There are no significant threats in internal validity of the study. According to Kessler and Vesterlund (2015), internal validity of the study is the extent to which the psychology experiment is free from errors and any type of difference that is being reflected in the measurement due to the presence of independent variable. The authors use the common tools in order to measure the level of anxiety and depression among the selected group of participants both the placebo and the experimental group. This lead to the eradication of threats associated with the internal validity of the study. However, internal validity also encompasses the alternative explanation of the results. Javnbakht, Kenari and Ghasemi (2009) though provided the possible reasons underlying the decrease in the level of anxiety after yoga but failed to highlight the possible reasons why the level of depression remained before and after the conduction of yoga.
The external validity of the study is defined as the extent to which the results of the research can be inferred to the world at large. This is mainly measured in the domain of establishment of the causal relationships (Kessler & Vesterlund, 2015). This from the above definition of the external validity, it can be highlighted that there are threats to the external validity of the study. The reason behind this is, the study’s focus group is the female population. This restriction of the focus group to the female is the principal threat to the external validity of the study. The physiological system of men and different from women and so is the level of stress and depression. Thus, the statistical results in relation of yoga and the level of anxiety, which is relevant to women, might not be applicable to men. Thus, the results cannot be inferred to the world at large. Another threat to the external validity of the research is the Javnbakht, Kenari and Ghasemi (2009) failed to mentioned the yoga postures or the ashanas which were used during the 2 months long yoga session (twice a week for 90 minutes). This gap is proper explanation and tabulation of the type of yoga ashanas and the duration of the each ashanas hampered or endangered the external validity of the research. The reason behind this is, according to Gothe, Pontifex, Hillman, McAuley (2013), different yoga postures has different effects on different parts of the body thus proper knowledge, and utility of each posture must be noted in order to get the desired results.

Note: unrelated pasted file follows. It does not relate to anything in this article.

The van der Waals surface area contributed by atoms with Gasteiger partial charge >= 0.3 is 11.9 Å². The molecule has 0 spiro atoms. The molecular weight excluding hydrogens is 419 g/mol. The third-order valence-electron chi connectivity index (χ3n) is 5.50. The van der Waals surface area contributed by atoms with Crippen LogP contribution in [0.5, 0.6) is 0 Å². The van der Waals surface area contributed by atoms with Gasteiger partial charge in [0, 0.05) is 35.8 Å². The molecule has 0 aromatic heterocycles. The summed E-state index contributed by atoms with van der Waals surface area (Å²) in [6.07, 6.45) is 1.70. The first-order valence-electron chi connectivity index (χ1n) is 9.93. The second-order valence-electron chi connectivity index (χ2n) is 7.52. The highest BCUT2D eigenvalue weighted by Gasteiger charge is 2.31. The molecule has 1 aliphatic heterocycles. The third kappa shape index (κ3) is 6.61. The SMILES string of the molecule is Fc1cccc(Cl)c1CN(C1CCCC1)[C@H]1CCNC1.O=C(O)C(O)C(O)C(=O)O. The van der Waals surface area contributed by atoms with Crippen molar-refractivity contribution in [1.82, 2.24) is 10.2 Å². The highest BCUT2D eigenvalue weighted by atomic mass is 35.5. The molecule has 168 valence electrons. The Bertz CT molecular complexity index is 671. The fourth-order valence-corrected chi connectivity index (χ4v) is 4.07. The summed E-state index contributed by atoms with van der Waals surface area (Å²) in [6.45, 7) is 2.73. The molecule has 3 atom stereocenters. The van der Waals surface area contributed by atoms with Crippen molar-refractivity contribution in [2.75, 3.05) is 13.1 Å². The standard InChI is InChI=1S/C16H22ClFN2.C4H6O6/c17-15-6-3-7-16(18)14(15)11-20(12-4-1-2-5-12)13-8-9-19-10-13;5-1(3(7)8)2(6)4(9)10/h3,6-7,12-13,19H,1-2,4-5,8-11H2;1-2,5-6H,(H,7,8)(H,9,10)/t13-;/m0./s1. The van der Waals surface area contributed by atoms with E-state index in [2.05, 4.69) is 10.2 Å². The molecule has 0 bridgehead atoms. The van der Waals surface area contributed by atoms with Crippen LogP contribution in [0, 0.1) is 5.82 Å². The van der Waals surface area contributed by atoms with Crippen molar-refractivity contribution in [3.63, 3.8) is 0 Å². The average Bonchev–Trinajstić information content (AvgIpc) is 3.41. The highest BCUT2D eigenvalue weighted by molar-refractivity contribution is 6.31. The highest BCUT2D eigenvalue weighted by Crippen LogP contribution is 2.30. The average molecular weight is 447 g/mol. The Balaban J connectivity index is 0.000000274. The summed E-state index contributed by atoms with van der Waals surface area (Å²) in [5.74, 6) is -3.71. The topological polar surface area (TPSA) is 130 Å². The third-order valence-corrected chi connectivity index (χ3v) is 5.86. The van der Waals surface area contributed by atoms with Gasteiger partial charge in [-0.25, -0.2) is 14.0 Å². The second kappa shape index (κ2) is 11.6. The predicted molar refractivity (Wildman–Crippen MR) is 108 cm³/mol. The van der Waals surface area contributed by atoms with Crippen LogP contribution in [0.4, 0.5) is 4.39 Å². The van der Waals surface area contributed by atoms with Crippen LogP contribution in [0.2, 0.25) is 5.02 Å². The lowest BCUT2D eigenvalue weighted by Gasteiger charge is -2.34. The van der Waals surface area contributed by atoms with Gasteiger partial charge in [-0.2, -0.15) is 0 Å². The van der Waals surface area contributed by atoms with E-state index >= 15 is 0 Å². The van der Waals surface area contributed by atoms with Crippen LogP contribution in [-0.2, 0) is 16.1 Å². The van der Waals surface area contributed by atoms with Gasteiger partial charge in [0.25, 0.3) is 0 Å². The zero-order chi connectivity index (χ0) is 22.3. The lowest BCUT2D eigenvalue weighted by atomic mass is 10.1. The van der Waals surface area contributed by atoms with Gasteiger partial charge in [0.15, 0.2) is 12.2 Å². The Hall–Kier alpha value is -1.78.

Recommendation to overcome the threats of internal and external validity
The critical analysis of the research highlighted that the study scores less in the domain of external validity. In order to overcome the potential threats associated with the external validity of the results the inclusion and the exclusion criteria of the focus group must be more stringent and defined. The inclusion of the focus group must be designed in such a way the it included both the gender, male and female this will help inferred research results to the world at large. Moreover, the age limit of the groups must be also be defined. For example, the research conducted by Ibrahim, Kelly, Adams and Glazebrook (2013) highlighted the young adults or the adults who are either students are working professionals are the main victims of anxiety and depression. Specific selection focus group (with age limit) might help to infer the relation of the results at large. Moreover, the stretching exercise or the yoga postures, which were used in the research during the tenure of 2 months, must also be elaborated in details. Such that other authors who are planning to replicate the same results might get an understanding of the effect of postures in reducing the depression or the level of anxiety. Proper explanation of the postures and its underlying mechanism to reduce the level of anxiety or anxiety trait will help in the establishment of casual relationships.
1. Gothe, N., Pontifex, M. B., Hillman, C., & McAuley, E. (2013). The acute effects of yoga on executive function. Journal of physical activity and health, 10(4), 488-495.https://doi.org/10.1123/jpah.10.4.488
2. Ibrahim, A. K., Kelly, S. J., Adams, C. E., & Glazebrook, C. (2013). A systematic review of studies of depression prevalence in university students. Journal of psychiatric research, 47(3), 391-400.https://doi.org/10.1016/j.jpsychires.2012.11.015
3. Javnbakht, M., Kenari, R. H., & Ghasemi, M. (2009). Effects of yoga on depression and anxiety of women. Complementary therapies in clinical practice, 15(2), 102-104.doi:10.1016/j.ctcp.2009.01.003
4. Kessler, J., & Vesterlund, L. (2015). The external validity of laboratory experiments: The misleading emphasis on quantitative effects (Vol. 18, pp. 392-405). Oxford, UK: Oxford University Press.
5. Krupnikov, Y., & Levine, A. S. (2014). Cross-sample comparisons and external validity. Journal of Experimental Political Science, 1(1), 59-80.https://doi.org/10.1017/xps.2014.7
6. Noble, H., & Smith, J. (2015). Issues of validity and reliability in qualitative research. Evidence-Based Nursing, ebnurs-2015.http://dx.doi.org/10.1136/eb-2015-102054
7. Nolen-Hoeksema, S., & Hilt, L. M. (2013). The emergence of gender differences in depression in adolescence. In Handbook of depression in adolescents (pp. 127-152). Routledge. Access date:https://www.taylorfrancis.com/books/e/9780203809518/chapters/10.4324%2F9780203809518-12
8. Sharma, M. (2014). Yoga as an alternative and complementary approach for stress management: a systematic review. Journal of Evidence-Based Complementary & Alternative Medicine, 19(1), 59-67.https://doi.org/10.1177/2156587213503344
9. Spielberger, C. D., Gonzalez-Reigosa, F., Martinez-Urrutia, A., Natalicio, L. F., & Natalicio, D. S. (2017). The state-trait anxiety inventory. Revista Interamericana de Psicologia/Interamerican Journal of Psychology, 5(3 & 4). DOI: http://dx.doi.org/10.30849/rip/ijp.v5i3%20&%
10. Wang, Y. P., & Gorenstein, C. (2013). Psychometricproperty lawof the Beck Depression Inventory-II: a comprehensive review. Revista Brasileira de Psiquiatria, 35(4), 416-431.http://dx.doi.org/10.1590/1516-4446-2012-1048